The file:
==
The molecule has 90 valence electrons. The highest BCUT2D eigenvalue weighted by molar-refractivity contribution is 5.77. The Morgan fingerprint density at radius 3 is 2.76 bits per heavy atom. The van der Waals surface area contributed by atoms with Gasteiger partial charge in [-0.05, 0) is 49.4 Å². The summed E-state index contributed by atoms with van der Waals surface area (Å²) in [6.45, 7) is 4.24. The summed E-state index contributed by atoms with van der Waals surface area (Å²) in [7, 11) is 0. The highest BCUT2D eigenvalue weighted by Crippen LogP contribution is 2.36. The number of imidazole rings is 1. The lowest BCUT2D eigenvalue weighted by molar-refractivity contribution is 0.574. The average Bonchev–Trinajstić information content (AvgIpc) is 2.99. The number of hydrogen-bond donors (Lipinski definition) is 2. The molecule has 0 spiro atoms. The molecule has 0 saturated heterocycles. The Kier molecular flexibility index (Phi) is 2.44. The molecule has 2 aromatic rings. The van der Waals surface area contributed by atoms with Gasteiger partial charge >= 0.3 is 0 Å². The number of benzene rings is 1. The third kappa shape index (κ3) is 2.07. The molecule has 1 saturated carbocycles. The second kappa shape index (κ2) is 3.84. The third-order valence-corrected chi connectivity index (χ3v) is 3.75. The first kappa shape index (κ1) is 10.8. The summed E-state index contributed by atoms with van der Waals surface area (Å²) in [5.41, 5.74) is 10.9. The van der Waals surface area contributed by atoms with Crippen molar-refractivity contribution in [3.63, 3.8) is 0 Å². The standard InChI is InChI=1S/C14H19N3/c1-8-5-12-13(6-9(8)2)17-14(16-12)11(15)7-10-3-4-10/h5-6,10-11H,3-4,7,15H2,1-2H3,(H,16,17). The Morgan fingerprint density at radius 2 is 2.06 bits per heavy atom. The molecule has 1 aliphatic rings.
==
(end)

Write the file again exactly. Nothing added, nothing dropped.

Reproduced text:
The molecule has 90 valence electrons. The highest BCUT2D eigenvalue weighted by molar-refractivity contribution is 5.77. The Morgan fingerprint density at radius 3 is 2.76 bits per heavy atom. The van der Waals surface area contributed by atoms with Gasteiger partial charge in [-0.05, 0) is 49.4 Å². The summed E-state index contributed by atoms with van der Waals surface area (Å²) in [6.45, 7) is 4.24. The summed E-state index contributed by atoms with van der Waals surface area (Å²) in [7, 11) is 0. The highest BCUT2D eigenvalue weighted by Crippen LogP contribution is 2.36. The number of imidazole rings is 1. The lowest BCUT2D eigenvalue weighted by molar-refractivity contribution is 0.574. The average Bonchev–Trinajstić information content (AvgIpc) is 2.99. The number of hydrogen-bond donors (Lipinski definition) is 2. The molecule has 0 spiro atoms. The molecule has 0 saturated heterocycles. The Kier molecular flexibility index (Phi) is 2.44. The molecule has 2 aromatic rings. The van der Waals surface area contributed by atoms with Gasteiger partial charge >= 0.3 is 0 Å². The number of benzene rings is 1. The third kappa shape index (κ3) is 2.07. The molecule has 1 saturated carbocycles. The second kappa shape index (κ2) is 3.84. The third-order valence-corrected chi connectivity index (χ3v) is 3.75. The first kappa shape index (κ1) is 10.8. The summed E-state index contributed by atoms with van der Waals surface area (Å²) in [5.41, 5.74) is 10.9. The van der Waals surface area contributed by atoms with Crippen molar-refractivity contribution in [3.63, 3.8) is 0 Å². The standard InChI is InChI=1S/C14H19N3/c1-8-5-12-13(6-9(8)2)17-14(16-12)11(15)7-10-3-4-10/h5-6,10-11H,3-4,7,15H2,1-2H3,(H,16,17). The Morgan fingerprint density at radius 2 is 2.06 bits per heavy atom. The molecule has 1 aliphatic rings.